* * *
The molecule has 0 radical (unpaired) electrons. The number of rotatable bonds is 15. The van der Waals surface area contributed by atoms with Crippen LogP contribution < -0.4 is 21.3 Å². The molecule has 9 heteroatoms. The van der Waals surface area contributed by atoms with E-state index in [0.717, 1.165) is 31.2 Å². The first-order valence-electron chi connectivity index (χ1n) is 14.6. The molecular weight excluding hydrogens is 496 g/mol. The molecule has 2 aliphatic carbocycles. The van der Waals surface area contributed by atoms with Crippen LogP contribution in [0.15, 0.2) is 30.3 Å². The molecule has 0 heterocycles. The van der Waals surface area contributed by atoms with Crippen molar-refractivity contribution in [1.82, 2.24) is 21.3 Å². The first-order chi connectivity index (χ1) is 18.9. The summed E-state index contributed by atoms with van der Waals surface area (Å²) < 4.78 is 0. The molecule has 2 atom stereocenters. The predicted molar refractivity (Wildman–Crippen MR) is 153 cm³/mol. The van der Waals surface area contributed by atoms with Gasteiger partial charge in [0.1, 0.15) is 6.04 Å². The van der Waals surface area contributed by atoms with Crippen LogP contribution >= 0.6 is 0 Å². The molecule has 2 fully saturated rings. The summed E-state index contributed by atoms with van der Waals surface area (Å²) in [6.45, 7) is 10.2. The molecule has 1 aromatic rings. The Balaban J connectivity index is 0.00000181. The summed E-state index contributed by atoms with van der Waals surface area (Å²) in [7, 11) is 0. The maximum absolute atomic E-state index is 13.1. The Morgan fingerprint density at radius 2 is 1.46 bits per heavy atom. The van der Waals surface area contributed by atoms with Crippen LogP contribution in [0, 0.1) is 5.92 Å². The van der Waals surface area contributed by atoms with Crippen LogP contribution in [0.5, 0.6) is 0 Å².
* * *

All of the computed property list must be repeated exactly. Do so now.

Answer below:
The molecule has 0 radical (unpaired) electrons. The number of rotatable bonds is 15. The van der Waals surface area contributed by atoms with Crippen LogP contribution < -0.4 is 21.3 Å². The molecule has 9 heteroatoms. The van der Waals surface area contributed by atoms with E-state index in [0.717, 1.165) is 31.2 Å². The first-order valence-electron chi connectivity index (χ1n) is 14.6. The molecular weight excluding hydrogens is 496 g/mol. The molecule has 2 aliphatic carbocycles. The van der Waals surface area contributed by atoms with Crippen LogP contribution in [0.15, 0.2) is 30.3 Å². The molecule has 0 heterocycles. The van der Waals surface area contributed by atoms with Crippen molar-refractivity contribution in [1.82, 2.24) is 21.3 Å². The first-order chi connectivity index (χ1) is 18.9. The summed E-state index contributed by atoms with van der Waals surface area (Å²) < 4.78 is 0. The molecule has 2 atom stereocenters. The predicted molar refractivity (Wildman–Crippen MR) is 153 cm³/mol. The van der Waals surface area contributed by atoms with Gasteiger partial charge in [0.1, 0.15) is 6.04 Å². The van der Waals surface area contributed by atoms with Crippen LogP contribution >= 0.6 is 0 Å². The molecule has 2 fully saturated rings. The summed E-state index contributed by atoms with van der Waals surface area (Å²) in [6.45, 7) is 10.2. The molecule has 1 aromatic rings. The Balaban J connectivity index is 0.00000181. The summed E-state index contributed by atoms with van der Waals surface area (Å²) in [7, 11) is 0. The maximum absolute atomic E-state index is 13.1. The Morgan fingerprint density at radius 2 is 1.46 bits per heavy atom. The van der Waals surface area contributed by atoms with Crippen LogP contribution in [0, 0.1) is 5.92 Å². The van der Waals surface area contributed by atoms with Crippen LogP contribution in [0.5, 0.6) is 0 Å².